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Xibo Digital Signage on ARM (Beagleboard / Overo)

Xibo (pronounced eX-E-bO) is an open source, multi-display, multi-zone, fully scheduled digital signage solution written in Python (there is also a dotnet version). This is a client /server solution that can run on Windows or Linux.

If you are not familiar with Xibo you can visit http://xibo.org.uk/ or/and read my introduction XIBO: An Open Source Digital Signage Server/Client.

Since I had not seen digital signage solution running on low cost ARM development platform such as Beagleboard, Pandaboard or Origen, I decided to give the Xibo python client a try using qemu to emulate Gumstix Overo COM (OMAP 3530). Porting Xibo to ARM could provide several benefits compared to x86 platform:

  • Lower hardware cost
  • Lower power consumption (and electricity bill)
  • Smaller form factor allowing easier integration in displays and in transportation (e.g. buses, subway trains).
  • Easier to implement new digital signage features such as touch screen support, 3G connectivity, location based advertisement (with GPS), etc…

Please note that usually the hardware cost is not very critical in digital signage as most of the cost is related to maintenance (e.g. content update).

Since I just wanted to see if Xibo could run, the initial goal was to run a simple layout with pictures and text so I disabled Berkelium the library to render webpages (more on that later). [Update: I’ve now cross-compiled Berkelium so that you can run the full version of Xibo on ARM]. The host computer runs Ubuntu 11.04 (Natty) and I used Xibo 1.3.1 (development release) client and server.

Here are the steps I followed:

  • Setup QEMU to emulate the Overo COM and run the ARM Internet Platform (ALIP)  image based on linaro.
  • Cross-compiled libavg for ARM and copy the binaries files in the qemu image, since this is needed by the python client. After the steps described in Cross-compile libavg for ARM are completed, copy the files as follows:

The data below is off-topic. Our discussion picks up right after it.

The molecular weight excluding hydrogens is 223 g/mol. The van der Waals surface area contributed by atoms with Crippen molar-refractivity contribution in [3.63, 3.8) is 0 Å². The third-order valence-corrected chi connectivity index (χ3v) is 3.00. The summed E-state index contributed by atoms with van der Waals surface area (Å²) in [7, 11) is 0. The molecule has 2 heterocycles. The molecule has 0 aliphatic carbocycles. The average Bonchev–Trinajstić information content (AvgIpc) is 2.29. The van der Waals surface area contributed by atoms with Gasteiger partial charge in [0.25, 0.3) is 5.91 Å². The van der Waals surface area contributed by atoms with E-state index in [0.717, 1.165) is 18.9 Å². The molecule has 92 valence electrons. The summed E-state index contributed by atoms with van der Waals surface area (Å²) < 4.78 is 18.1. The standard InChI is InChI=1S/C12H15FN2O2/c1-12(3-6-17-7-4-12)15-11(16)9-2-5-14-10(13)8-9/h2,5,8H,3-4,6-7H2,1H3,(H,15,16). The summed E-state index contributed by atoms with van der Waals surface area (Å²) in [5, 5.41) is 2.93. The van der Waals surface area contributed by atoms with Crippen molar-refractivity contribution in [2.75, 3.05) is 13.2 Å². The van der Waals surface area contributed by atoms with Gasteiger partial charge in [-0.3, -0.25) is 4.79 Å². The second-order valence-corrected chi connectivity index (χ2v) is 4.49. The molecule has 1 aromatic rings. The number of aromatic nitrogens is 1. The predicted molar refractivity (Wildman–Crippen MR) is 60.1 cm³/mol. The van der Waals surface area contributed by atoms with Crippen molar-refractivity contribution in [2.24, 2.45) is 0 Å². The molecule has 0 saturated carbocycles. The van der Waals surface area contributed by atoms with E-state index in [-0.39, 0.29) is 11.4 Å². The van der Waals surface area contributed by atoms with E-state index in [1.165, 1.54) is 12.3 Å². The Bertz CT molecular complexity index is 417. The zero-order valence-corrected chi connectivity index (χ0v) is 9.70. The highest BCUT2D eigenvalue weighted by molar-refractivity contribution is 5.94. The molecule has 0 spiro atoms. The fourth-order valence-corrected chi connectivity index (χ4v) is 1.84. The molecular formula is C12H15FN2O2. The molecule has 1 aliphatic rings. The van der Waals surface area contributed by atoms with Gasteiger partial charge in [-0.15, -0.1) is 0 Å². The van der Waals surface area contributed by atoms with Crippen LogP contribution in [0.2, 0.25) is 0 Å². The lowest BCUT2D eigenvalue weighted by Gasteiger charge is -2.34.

mkdir mnt
    sudo mount -o loop,offset=$[106496*512] overo_sd_alip.img mnt
    cp libs/lib/python2.7/site-packages/libavg/* mnt/usr/lib/python2.7/site-packages/libavg/ -rf
    cd mnt/usr/lib/python2.7/dist-packages/
    mv libavg libavg-old
    ln -s ../site-packages/libavg libavg
    cd ../../../../..
    sudo umount mnt

  • Start qemu for the Overo board:

    sudo qemu-system-arm -M overo -m 256 -drive file=./overo_sd_alip.img,if=sd,cache=writeback -clock unix -serial stdio -device usb-kbd -device usb-mouse

  • Install the Xibo Python Client, by running the following script (xibo-install.sh) as root in the qemu terminal:
  • Alternatively, instead of running ./configure.py, you could configure the Python Client manually:

    cd /opt/xibo/pyclient/client/python
    cp site.cfg.default site.cfg
    vi site.cfg

    And change xmdsUrl to match your server IP, xmdsKey to a key of your choice (will be used during server installation below) , set requireXmds=true and change width and height to set the window resolution.

  • Modify the source code of the Python client to disable the BrowserNode plugin.Edit XiboClient.py in /opt/xibo/pyclient/client/python and comment out the following line:


  • Run Xibo Python Client:

    sudo ./run.sh

After a while you should be able to see the Xibo splash screen.

Qemu Overo running ALIP image and Xibo Oepn Source Digital Signage

Xibo Console and Splash Screen in Qemu

  • Install and Configure the server on Linux and/or Windows.

You can do this part at any stage during installation, e.g. while your computer builds libavg.

If you want to install the server on Windows XP, you can follow the instructions I provided in XIBO: An Open Source Digital Signage Server/Client (for server installation). To install xibo in Linux (e.g. on the host where the emulator is running), refer to http://wiki.xibo.org.uk/wiki/Install_Guide_Xibo_Server. After that you’ll need to create a layout, add media files and schedule the layout for the client. You can learn how to do that in Xibo Open Source Digital Signage Tutorial / Demo. Remember to license the client in Xibo dashboard.